Tom Rafferty, regional director for Asia for The Economist Intelligence Unit, a global business intelligence organization, said China is not unique in Asia in wanting to be more self-sufficient.
He pointed out that India has launched a "self-reliance" movement to address its supply chain vulnerabilities, and Indonesia is following import substitution policies to support domestic industry.
"In China, the emerging focus on self-sufficiency comes amid strained relations with the US. We see these concerns translating into greater focus on bolstering domestic demand, especially household spending, while efforts to move up the value chain will create opportunities in the high-end technology, energy and healthcare sectors," he said.
He believes that one trend that may result from this could be foreign companies having to localize their business operations in China and in Asia generally.
"It will mean more investment in on-the-ground research and development, expansion in local staffing and operations, and the cultivation of deeper regional partnerships and collaborations. Doing this, while managing calls for 'reshoring' in home markets, will require significant strategic and political dexterity," he said.
Jing Ulrich, vice-chairman of global banking and the Asia-Pacific at investment bank JP Morgan, said dual circulation was the right strategy for China to pursue following a "remarkable V-shaped recovery" from the pandemic.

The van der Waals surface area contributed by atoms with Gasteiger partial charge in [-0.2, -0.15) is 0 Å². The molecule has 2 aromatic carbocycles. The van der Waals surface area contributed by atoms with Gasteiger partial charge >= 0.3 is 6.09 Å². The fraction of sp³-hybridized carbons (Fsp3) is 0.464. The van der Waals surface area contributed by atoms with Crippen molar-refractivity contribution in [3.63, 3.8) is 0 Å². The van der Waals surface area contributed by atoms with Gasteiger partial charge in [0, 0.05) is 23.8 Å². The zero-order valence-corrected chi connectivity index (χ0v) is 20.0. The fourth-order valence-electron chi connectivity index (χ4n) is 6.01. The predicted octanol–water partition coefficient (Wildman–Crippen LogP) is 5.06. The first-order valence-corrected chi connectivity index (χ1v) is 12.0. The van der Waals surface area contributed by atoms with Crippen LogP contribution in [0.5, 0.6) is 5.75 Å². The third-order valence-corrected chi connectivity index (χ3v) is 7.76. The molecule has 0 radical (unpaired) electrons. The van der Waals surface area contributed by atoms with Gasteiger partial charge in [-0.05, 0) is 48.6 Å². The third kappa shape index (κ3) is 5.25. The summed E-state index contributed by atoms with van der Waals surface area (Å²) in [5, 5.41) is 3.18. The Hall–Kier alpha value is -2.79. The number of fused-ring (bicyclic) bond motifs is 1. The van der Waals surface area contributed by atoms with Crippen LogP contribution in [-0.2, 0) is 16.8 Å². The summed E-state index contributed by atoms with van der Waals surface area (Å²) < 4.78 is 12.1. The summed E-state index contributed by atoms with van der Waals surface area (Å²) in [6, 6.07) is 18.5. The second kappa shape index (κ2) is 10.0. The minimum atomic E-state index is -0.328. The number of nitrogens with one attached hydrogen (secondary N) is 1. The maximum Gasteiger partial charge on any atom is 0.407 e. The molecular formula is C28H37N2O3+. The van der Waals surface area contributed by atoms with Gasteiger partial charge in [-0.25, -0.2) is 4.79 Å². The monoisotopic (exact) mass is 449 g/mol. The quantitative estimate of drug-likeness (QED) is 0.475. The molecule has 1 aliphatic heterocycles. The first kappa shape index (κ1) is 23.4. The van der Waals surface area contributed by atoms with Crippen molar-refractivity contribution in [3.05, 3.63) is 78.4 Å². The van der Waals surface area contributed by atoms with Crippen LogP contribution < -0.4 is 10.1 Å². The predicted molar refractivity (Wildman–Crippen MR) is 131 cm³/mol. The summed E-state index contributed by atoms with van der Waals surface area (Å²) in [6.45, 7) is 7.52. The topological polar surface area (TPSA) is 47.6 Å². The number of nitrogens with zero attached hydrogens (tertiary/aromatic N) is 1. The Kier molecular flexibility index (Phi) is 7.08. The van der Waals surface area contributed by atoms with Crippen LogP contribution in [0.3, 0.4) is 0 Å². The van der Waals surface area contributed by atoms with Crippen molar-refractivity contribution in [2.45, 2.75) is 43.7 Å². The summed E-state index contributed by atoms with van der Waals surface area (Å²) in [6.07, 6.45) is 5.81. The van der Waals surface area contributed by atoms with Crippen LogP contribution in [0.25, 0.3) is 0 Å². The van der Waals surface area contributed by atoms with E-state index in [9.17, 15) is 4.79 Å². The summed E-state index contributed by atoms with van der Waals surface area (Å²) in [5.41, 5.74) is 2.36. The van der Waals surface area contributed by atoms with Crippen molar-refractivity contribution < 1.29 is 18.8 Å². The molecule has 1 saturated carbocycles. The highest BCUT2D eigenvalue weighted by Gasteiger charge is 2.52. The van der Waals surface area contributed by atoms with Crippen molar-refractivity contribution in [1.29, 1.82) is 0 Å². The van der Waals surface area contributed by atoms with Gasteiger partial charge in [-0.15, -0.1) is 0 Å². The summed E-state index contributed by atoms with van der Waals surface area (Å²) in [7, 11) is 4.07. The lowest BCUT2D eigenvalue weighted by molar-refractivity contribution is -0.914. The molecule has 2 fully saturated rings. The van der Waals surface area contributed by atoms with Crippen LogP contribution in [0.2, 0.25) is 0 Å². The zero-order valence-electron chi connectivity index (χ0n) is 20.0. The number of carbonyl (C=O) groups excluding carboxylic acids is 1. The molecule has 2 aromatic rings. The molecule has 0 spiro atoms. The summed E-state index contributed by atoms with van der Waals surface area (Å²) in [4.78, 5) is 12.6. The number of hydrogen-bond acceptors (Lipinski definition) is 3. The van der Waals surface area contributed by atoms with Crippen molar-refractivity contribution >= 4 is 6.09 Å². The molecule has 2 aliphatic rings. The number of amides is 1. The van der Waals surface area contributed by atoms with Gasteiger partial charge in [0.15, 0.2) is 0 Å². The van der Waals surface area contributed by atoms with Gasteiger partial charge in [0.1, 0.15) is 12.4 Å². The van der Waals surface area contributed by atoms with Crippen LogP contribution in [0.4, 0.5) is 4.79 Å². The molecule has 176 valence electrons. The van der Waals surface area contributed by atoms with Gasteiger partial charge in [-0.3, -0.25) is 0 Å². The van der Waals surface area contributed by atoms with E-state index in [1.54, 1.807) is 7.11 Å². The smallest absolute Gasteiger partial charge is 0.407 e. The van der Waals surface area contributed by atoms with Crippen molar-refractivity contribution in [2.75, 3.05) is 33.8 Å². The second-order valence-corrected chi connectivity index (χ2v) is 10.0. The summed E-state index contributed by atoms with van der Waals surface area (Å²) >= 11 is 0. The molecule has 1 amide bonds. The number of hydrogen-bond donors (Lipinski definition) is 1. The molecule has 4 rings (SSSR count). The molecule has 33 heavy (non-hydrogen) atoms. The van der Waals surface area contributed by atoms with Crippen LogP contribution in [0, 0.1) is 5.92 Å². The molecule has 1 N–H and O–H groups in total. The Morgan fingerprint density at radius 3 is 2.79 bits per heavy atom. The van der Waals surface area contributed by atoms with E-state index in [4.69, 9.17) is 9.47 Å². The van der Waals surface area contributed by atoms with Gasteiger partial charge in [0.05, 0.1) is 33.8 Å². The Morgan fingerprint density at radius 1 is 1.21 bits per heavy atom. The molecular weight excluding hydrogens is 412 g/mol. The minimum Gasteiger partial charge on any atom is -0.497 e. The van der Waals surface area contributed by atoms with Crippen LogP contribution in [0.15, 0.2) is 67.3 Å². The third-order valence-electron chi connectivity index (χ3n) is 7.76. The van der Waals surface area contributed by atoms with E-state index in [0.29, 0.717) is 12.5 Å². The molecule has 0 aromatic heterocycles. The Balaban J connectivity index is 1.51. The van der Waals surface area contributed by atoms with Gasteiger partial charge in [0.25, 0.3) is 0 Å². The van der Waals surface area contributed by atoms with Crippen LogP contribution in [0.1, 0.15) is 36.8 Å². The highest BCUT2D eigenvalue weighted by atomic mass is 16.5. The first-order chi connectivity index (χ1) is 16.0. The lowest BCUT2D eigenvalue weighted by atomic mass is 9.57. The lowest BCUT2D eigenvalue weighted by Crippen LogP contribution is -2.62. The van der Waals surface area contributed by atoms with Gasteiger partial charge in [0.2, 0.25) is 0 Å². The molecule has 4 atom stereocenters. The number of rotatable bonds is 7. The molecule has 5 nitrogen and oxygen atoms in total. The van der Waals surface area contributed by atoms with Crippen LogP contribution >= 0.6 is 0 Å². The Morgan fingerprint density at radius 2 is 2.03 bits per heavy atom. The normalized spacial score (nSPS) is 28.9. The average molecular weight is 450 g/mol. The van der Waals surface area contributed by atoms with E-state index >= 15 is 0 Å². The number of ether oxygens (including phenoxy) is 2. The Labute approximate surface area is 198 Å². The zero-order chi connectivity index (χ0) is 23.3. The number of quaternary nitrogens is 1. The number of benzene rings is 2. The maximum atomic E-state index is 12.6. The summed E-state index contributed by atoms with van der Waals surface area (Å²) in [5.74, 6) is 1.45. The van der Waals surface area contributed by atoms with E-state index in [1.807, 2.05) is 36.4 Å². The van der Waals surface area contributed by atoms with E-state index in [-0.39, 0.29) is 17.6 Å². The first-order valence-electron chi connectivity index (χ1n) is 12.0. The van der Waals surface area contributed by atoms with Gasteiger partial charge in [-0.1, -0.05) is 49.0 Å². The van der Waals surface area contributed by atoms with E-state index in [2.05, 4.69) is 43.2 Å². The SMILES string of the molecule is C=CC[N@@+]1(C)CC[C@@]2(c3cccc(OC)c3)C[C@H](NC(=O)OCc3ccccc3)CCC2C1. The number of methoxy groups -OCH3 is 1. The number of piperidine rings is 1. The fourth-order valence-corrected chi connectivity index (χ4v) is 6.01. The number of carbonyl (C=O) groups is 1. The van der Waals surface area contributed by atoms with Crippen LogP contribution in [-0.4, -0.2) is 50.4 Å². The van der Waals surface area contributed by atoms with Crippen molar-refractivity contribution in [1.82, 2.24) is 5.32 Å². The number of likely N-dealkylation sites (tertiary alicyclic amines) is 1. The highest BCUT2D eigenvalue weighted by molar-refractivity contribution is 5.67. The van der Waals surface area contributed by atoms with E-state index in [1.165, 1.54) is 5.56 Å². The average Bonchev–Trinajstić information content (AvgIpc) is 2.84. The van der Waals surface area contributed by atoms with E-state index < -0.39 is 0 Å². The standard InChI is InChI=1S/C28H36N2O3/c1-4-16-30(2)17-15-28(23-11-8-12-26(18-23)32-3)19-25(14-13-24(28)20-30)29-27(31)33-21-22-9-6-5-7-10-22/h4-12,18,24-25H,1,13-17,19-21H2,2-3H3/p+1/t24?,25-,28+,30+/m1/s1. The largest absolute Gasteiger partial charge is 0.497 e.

"The stage will be set at the start of the next five-year plan for a continuation of efforts to transform the economy toward sustained, high-quality growth," she said.
Tse of Gao Feng Advisory, who is one of China's best-known management consultants, said China might have to rely heavily on its own domestic market during the early part of the next five-year plan.
"The pandemic has had a huge dampening effect on the economy of many Western countries, while China is experiencing a quick economic recovery after it has effectively contained the pandemic," he said.
"As the external circulation may not get back to its full throttle anytime soon, the internal circulation becomes very important," Tse added.
Roach, a former chief economist and Asia chairman of investment bank Morgan Stanley, is convinced the dual circulation strategy has the potential to deliver China's long-term economic goals.
As a modern advanced economy, China "will be successful in drawing on dual circulation as the means toward realizing its key strategic objectives", he said.